The color of one's skin is irrelevant. We're all the same.
America is striated with cultures, but they are, in the end, combined in the
"melting pot." I have always believed, without hesitation or effort, that these
statements and the ideas behind them are true. Blissful innocence? Perhaps. Is
there anything wrong with these ideas? Maybe not. But are they realistic - are
they possible amidst the intricacy of human families and their individual and
collective histories and cultures? After reading Ta-Nehisi Coates's memoir,
The Beautiful Struggle: A Father, Two Sons, and an Unlikely Road to Manhood,
I can not be sure that my own breezy confidence in the sameness of us all was
not in some part a poor substitute for a more rational understanding of our
In the interest of full disclosure, I feel compelled to reveal that I am white, female and fairly unexposed to the large urban centers of our country. Though I prefer to stay hidden behind my writing, I find it difficult to discuss this title outside of its connection to me, the individual reader, for the book is all about personal and collective identity. As I turned the pages of Coates's narrative, I could not help but interpret this tale of a tenuous and risky childhood, filled with posturing and calculating, daydreaming and confusion, against my own childhood days. While I bicycled safely alone through my small town neighborhood, Coates was strategizing survival tactics for getting to and from school. While I felt secure and proud to learn about my forefathers arriving in the "New World" seeking freedom and open land, Coates was grappling with slave names and the weight of oppression. Where only laziness or a lack of ability might have stood in my way on the road to academic achievement, Coates faced a multitude of challenges thwarting his scholastic progress, including the base fear of being marked as weak, thereby opening the door to abuse and loss of respect. Though I grew up less than two hours from Coates's Baltimore, our worlds look nothing alike. And to me, that is the value of memoir: the chance to see through someone else's eyes. This book affords that rare opportunity.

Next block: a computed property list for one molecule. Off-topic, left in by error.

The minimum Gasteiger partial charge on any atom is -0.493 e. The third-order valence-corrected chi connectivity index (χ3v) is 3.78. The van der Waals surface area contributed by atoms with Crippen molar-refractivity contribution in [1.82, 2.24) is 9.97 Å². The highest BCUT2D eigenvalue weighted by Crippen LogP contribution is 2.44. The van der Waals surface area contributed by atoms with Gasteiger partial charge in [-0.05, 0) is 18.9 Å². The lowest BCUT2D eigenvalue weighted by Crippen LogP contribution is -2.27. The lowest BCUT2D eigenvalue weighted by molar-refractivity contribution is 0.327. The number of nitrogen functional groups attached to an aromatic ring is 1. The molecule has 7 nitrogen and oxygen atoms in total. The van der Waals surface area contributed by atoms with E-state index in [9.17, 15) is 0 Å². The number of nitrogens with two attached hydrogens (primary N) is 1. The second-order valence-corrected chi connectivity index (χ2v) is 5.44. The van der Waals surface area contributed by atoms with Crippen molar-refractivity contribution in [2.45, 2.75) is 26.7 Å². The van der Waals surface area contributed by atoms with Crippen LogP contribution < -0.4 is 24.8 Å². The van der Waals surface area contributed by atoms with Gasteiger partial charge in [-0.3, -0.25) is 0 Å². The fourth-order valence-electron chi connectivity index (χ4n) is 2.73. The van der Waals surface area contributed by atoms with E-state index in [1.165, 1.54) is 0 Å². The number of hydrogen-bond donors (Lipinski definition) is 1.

Coates's description of his growing years in drug and violence-riddled West Baltimore is simultaneously ugly and beautiful a glimpse into a city of barely controlled chaos and a portrait of a father clinging and dragging his children into safe adulthoods. The author's honesty is unflagging, revealing flaws in himself just as easily as those he observes in his father, brother, teachers and friends. His language flows from the page to the ear, producing a silent chorus of hip hop rhythms, street speak and African tribal beats in the mind. Though the book's vernacular may not be familiar to everyone I confess to needing a dictionary for many terms and phrases Coates's relaxed and rhythmic language creates a lasting impression. The Beautiful Struggle is a compelling blend of family memoir and social commentary, a book worthy of a wide audience.
This review was originally published in June 2008, and has been updated for the January 2009 paperback release. Click here to go to this issue.
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